25 August 2016

I'm So Fancy: On the Consept of Cultural Appropriation

I used to have I'm So Fancy, by Iggy Azalea, as my phone's ringtone, for the express purpose of annoying Social Justice Warriors.


Because she is white (so say the SJW), she has no business making rap music.
Black people invented hip-hop, therefore only they have the right to produce it.
White people can listen and enjoy it, perhaps, but they should not be able to make any money off of it.

As counter-point, allow me to introduce "Unlocking the Truth"

Three Black kids playing (some pretty damn good!) metal music. Do these boys not have the right to play it?  Are they "appropriating" a music style which should be reserved for people who grew up in trailer parks?  It doesn't get much more white then metal.

I suppose one could make the argument that metal developed from rock, which in turn developed from blues, and claim African American roots...
So, fine, we'll use George Walker, a pulitzer prize winning composer, as our example instead

It used to be mainly racists who wanted to keep everyone "in their place".
Now it is the self-proclaimed "anti-racists" who want to do the same thing - the same one's who protest "gentrification" - which is really code for "white people moving (back) into traditionally black neighborhoods (ones which primarily got that way because of "white flight" a few decades ago); or, in other words "re-integration".

Faced with Unlocking the Truth, a supporter of the idea of "cultural appropriation" may claim there is a qualitative difference between white kids playing hip hop and black kids playing metal, due to the fact of the history of slavery and exploitation which was very much one-sided in this country.

But that rational doesn't work either: Iggy Azalea, who we opened with, isn't from this country.
She is Australian.  There is no history of Europeans bringing African slaves to Australia, followed by decades of Jim Crow.  That argument would only work if Iggy was playing the didgeridoo.
Which she isn't.

Race and culture are not interchangeable.

What is culture, really?

In essence, it is geographic conformity.  Everyone in a particular region, or an isolated subset of people in a region, all speak not only the same language, but the same idioms and slang and accents.  They produce and listen to the same music, dress the same, eat the same food.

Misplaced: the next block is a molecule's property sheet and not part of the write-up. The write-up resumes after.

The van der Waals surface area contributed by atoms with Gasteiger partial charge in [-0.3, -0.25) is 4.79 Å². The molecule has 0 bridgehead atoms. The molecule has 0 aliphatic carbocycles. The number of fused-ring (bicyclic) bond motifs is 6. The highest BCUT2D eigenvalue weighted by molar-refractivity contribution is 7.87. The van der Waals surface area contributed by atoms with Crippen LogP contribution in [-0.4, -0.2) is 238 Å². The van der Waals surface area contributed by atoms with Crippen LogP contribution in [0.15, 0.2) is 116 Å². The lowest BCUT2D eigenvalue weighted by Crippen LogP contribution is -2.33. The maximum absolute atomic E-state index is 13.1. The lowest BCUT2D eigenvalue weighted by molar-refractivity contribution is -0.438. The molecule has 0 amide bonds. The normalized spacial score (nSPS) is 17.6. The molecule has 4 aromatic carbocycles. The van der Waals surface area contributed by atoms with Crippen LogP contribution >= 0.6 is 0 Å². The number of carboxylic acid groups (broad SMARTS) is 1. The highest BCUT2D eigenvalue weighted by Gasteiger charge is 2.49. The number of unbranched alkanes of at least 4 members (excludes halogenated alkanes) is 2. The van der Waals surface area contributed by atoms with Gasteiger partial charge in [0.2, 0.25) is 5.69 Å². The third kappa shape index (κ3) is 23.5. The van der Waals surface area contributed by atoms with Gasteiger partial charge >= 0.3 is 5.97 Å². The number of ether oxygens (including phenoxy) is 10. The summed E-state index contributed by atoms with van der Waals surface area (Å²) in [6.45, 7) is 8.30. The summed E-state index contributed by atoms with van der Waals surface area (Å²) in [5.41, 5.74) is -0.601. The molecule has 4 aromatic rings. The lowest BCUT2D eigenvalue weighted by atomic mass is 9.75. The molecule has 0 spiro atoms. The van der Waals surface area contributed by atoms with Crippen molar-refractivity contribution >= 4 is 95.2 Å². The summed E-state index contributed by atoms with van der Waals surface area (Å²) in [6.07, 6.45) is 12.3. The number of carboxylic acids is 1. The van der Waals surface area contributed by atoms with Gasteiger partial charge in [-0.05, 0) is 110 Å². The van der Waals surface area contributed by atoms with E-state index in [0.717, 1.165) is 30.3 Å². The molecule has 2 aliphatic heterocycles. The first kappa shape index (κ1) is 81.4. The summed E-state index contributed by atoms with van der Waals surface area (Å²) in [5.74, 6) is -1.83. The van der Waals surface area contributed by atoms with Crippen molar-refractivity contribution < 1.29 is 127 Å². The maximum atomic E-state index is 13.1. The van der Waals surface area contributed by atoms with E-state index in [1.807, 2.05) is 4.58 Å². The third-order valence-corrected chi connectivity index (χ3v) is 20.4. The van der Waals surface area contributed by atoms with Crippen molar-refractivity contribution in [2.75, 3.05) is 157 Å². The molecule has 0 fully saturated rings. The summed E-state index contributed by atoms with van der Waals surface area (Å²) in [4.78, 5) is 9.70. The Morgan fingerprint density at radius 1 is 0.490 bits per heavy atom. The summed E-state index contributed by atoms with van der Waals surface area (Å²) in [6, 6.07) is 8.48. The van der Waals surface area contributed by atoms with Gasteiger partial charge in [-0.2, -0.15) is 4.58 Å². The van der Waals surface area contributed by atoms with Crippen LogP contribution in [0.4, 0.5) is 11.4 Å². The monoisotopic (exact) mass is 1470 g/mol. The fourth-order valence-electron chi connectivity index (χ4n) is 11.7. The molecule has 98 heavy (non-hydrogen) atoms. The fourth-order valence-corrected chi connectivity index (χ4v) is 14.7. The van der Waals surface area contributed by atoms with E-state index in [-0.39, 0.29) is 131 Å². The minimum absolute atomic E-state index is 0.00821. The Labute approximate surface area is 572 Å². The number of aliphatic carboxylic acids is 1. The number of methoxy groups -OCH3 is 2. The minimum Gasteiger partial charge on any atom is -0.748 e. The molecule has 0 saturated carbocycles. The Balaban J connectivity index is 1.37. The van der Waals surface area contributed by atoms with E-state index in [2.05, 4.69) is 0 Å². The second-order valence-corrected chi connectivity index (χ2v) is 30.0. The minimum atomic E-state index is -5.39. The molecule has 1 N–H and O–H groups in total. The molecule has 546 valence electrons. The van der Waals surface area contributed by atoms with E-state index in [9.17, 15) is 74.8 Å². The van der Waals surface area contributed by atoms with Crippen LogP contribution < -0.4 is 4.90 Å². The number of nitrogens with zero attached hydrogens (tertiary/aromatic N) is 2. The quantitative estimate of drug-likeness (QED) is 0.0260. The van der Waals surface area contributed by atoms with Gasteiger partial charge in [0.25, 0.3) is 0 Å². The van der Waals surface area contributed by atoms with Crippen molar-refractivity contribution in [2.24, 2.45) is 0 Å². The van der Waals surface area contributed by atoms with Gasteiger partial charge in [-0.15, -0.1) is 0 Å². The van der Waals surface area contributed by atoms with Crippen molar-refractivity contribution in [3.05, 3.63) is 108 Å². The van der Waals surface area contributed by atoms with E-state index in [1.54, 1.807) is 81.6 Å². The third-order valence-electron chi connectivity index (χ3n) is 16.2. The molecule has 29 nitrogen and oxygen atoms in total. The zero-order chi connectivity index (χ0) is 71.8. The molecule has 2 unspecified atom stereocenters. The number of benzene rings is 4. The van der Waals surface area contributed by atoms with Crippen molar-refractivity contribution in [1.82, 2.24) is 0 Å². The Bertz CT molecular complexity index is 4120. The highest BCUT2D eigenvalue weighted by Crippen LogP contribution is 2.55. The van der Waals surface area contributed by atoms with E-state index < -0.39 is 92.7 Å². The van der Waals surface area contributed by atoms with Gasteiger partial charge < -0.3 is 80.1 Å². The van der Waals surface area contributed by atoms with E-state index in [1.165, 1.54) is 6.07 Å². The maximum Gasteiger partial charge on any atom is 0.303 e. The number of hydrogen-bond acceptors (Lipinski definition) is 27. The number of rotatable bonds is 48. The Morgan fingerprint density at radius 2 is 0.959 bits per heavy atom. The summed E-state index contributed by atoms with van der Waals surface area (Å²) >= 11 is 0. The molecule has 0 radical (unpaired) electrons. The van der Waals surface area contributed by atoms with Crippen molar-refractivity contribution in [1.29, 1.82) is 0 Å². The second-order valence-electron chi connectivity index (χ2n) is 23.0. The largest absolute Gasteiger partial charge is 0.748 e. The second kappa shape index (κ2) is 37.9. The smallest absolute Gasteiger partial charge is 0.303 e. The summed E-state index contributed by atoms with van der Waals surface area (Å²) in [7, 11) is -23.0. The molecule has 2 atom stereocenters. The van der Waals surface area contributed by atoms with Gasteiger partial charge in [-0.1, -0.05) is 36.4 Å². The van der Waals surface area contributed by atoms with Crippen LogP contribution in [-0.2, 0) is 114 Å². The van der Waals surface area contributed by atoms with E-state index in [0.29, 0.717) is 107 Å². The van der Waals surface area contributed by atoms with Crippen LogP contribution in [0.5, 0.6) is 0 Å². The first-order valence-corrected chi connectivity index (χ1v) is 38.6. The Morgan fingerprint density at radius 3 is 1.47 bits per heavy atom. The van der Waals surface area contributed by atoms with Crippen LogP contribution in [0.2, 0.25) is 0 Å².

That's what culture means.  The extent to which it follows ethnic lines is proportional to the extent to which ethnicities are isolated.

Marshal Mathers (a.k.a. Eminem, a.k.a. Slim Shady) grew up in 8-Mile Detroit.  The poor urban inner-city, predominately Black, was his home.  Hip-hop IS his native culture.

This is always how culture has worked: any two populations which are near each other or overlap borrow ideas from each other.  English has words from dozens of different languages, and dozens of different languages use a few originally English words.  While we think of potatoes as Irish and Tomato sauce as Italian, both of these foods came from the Americas, and didn't exist in Europe pre-Columbus.  A technology developed anywhere soon becomes the norm worldwide.  The olympics shows that people enjoy the same wide variety of sports in every nation.

And all this blending and melding and overlapping and sharing is a very GOOD thing!
It is the primary force countering a natural human tendency toward tribalism and xenophobia.
It is theorized by social scientists that the reason so many religions have strict food guidelines is to control and restrict their subjects interactions with other populations - if those in the neighboring village eat unholy food, how can you possibly accept them as friend or spouse?

If what we want is more integration, more racial harmony, more cross cultural respect and understanding, we should be encouraging cultural mixing in all of its varied and wonderful forms, from the Japanese Italian fusion restaurant in San Francisco's Japan town, to Unlocking the Truth, George Walker, and, yes, even Iggy Azalea.

Don't get me wrong - there are some circumstances which definitely count as legitimate cultural appropriation.  The cigar store indian, or indian themed sports teams, complete with "savage" mascots comes to mind.  Or the minstrel shows, and old black and white movies with white actors playing highly stereotyped Chinese.

But this really isn't the same thing.  Those examples are deliberately exploitative.  The people using other cultural symbology in those examples is not really trying to live that culture first-hand, they are not embedding themselves within it or adopting it, they are merely using it, even making fun of it, as an "other".

The musician examples above, in contrast, actually identify with the culture they are now a part of.
The say imitation is the sincerest form of flattery.

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